Map of Afghanistan with Daikundi highlighted
|• Governor||Abdul Haq Shafaq|
|• Total||18,088 km2 (6,984 sq mi)|
|• Density||40/km2 (100/sq mi)|
|ISO 3166 code||AF-DAY|
|Main languages||Persian (Hazaragi and Dari dialects)|
Daykundi (Persian: دایکندی; Pashto: دايکندي ولايت), sometimes spelled as Daikundi, Dāykondī, Daikondi or Daykundi, is one of the thirty-four provinces of Afghanistan, located in the central part of the country. It has a population of about 723,980, which is a Hazara Province.
Daykundi Province falls into the traditionally ethnic Hazara region known as the Hazaristan and the provincial capital is Nili. It is surrounded by Ghor in the northwest, Bamyan in the northeast, Ghazni in the southeast, Urozgan in the south, and Helmand Province in west.
Daykundi was established on March 28, 2004, when it was created from the isolated Hazara-dominated northern districts of neighboring Oruzgan province.
Development and security
Since the establishment of the province nearly a decade ago, the province has extended its security having the best of all provinces and has increased education surpassing even Kabul in the number of those passing university entrance exams. The province, began its transition in December 2011, maintains its own security through the Afghan police and military.
While the Government of Afghanistan, NGOs, the United Nations, and NATO's ISAF forces have had little involvement in reconstruction in the province, there have been some initiatives. Following heavy rainfall and flooding in February 2007 the United Nations Assistance Mission for Afghanistan (UNAMA) opened a sub-office in the province and Oxfam, one of the few NGOs operating in the province, described UNAMA's input into coordinating flood relief as impressive.
In November 2007 a World Food Programme convoy carrying mixed food aid was forced to abandon its mission due to security concerns and Afghanistan's Interior Ministry confirmed that Taliban insurgents had infiltrated the southern district of Kajran in a bid to destabilise the province. On 11 November 2007 Afghan forces launched a military operation to drive out the insurgents.
The United States began building new government institutions in the province. The insurgency problem and shortage of food continued until 2012. Several government officials have warned in October 2012 that "If the government or NGOs (non-governmental organization) do not address the situation with proper assistances, Daikundi would witness many deaths this winter." In the meantime, a rebel leader along with his 150 fighters joined the government-initiated peace drive in Nili, capital of Daikundi province.
In April 2011, Qurban Ali Oruzgani was chosen as the Governor of Daikundi Province. The provincial Police Chief, who leads the regular Afghan National Police (ANP), is responsible for all law enforcement activities. The Police Chief represents the Ministry of the Interior in Kabull. And since May 2013, Abdul Haq Shafaq is chosen as the Governor of Daikundi Province who is said to be one of the most successful Governors in good governance in Afghanistan.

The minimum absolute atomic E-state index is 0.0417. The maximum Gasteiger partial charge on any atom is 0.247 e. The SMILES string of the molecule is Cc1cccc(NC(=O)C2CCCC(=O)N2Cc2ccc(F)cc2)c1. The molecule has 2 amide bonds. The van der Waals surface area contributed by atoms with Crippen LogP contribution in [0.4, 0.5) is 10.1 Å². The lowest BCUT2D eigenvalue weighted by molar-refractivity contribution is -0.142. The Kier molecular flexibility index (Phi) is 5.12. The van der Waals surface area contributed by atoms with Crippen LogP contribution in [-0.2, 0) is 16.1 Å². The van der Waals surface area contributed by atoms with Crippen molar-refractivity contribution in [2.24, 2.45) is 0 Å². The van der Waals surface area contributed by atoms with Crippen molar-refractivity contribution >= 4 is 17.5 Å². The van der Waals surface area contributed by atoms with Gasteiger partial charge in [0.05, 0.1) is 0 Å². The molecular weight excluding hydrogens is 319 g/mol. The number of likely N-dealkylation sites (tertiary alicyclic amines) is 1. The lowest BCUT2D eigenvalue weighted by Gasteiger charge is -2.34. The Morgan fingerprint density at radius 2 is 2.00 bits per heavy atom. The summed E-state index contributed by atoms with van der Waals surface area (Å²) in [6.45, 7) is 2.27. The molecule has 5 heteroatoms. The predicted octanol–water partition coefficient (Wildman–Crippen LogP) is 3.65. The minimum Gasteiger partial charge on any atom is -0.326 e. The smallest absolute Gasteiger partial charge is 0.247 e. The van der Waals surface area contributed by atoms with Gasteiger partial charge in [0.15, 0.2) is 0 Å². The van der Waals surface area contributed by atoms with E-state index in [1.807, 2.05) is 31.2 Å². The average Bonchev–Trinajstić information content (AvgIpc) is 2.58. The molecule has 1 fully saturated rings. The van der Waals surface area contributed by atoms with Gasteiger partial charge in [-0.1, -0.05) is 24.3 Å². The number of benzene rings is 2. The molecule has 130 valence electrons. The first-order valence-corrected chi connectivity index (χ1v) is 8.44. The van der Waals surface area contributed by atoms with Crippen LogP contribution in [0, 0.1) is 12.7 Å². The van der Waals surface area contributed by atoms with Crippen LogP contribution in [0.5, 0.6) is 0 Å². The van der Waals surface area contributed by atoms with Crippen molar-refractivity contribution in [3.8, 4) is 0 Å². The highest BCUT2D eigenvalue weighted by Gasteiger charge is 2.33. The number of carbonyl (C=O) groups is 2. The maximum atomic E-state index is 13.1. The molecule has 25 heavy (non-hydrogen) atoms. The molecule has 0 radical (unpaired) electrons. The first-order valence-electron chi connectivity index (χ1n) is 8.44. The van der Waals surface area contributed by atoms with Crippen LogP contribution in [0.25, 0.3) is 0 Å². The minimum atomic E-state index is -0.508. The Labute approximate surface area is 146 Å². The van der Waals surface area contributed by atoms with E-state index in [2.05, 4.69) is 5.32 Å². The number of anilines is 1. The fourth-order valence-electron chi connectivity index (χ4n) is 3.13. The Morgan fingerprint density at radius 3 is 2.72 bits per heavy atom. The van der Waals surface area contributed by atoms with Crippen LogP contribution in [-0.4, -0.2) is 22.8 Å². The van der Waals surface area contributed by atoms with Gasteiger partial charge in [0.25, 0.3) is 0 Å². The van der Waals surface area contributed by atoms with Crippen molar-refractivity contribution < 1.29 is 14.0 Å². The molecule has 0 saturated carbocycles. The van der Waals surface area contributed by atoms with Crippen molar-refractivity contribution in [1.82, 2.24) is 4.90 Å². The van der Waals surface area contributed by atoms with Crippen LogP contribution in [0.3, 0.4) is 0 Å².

The total population of Daykundi province is estimated to around 723,980, which is multi-ethnic and mostly a rural tribal society. The ethnic Hazaras make up 86% of the total population of the province followed by Pashtuns at 8.5%, Balochs 3.5% and Sayyids 2%. All the inhabitants follow Islam, with Shi'as the majority and Sunnis as the minority. Languages spoken in the province include Dari, Hazaragi, Pashto, and Balochi.
|District||Capital||Population||Area||Number of villages and ethnic groups|
|Ashtarlay||88,340||1,360 km2||343 villages. 100% Hazara.|
|Kijran||73,800||1,886 km2||Mostly Balochs|
|Khedir||83,400||1,583 km2||294 villages. 100% Hazara.|
|Kitti||64,900||1,453 km2||196 villages. 36% Hazara and Baloch, 10% Mika, 18% Mir, 14% Zerger, 10% Sadat (Sayyid), and 17% others.|
|Miramor||88,400||2,363 km2||326 villages. 100% Hazara.|
|Nili||Nili||95,340||445 km2||165 villages. 100% Hazara.|
|Sang Takh||95,000||1,945 km2||100% Hazara.|
|Shahristan||72,450||1,963 km2||2990 villages. 100% Hazara.|
- "Settled Population of Daykundi province by Civil Division , Urban, Rural and Sex-2012-13" (PDF). Central Statistics Office Afghanistan (CSO). Retrieved 2012-10-29.
- "Daykundi province reaches out for unity across Afghanistan | ISAF - International Security Assistance Force". Isaf.nato.int. Retrieved 2012-07-30.
- "UN Office For The Coordination of Humanitarian Affairs : UNAMA Facing New Humanitarian Challenges". Irinnews.org. Retrieved 2012-07-30.
- John Pike (2007-11-14). "UN-OCHA Integrated Regional Information Networks : Insecurity Stops Food Aid to a Day Kundi District". Globalsecurity.org. Retrieved 2012-07-30.
- Winter food crisis looms over Daikundi by Hadi Ghafari, Pajhwok Afghan News. October 28, 2012.
- 150 rebels in Daikundi give up insurgency. Pajhwok Afghan News. Oct 30, 2012.
- "Province: Day Kundi" (PDF). Naval Postgraduate School (NPS). April 8, 2008. Retrieved 2012-10-29.
- "DaiKundi Province". Government of Afghanistan and United Nations Development Programme (UNDP). Ministry of Rural Rehabilitation and Development. Retrieved 2012-10-28.
- [ http://www.afghanpaper.com/info/velaiat/daikondi.htm Ashtarli District]
- [ http://www.afghanpaper.com/info/velaiat/daikondi.htm Kijran District]
- [ http://www.afghanpaper.com/info/velaiat/daikondi.htm Khedir District]
- [ http://www.afghanpaper.com/info/velaiat/daikondi.htm Kitti District]
- [ http://www.afghanpaper.com/info/velaiat/daikondi.htm Miramor District]
- [ http://www.afghanpaper.com/info/velaiat/daikondi.htm Nili District]
- [ http://www.afghanpaper.com/info/velaiat/daikondi.htm Sang Takh District]
- [ http://www.afghanpaper.com/info/velaiat/daikondi.htm Shahristan District]
|Wikimedia Commons has media related to Daykundi Province.|
||Ghor Province||Bamyan Province|
|Helmand Province||Oruzgan Province|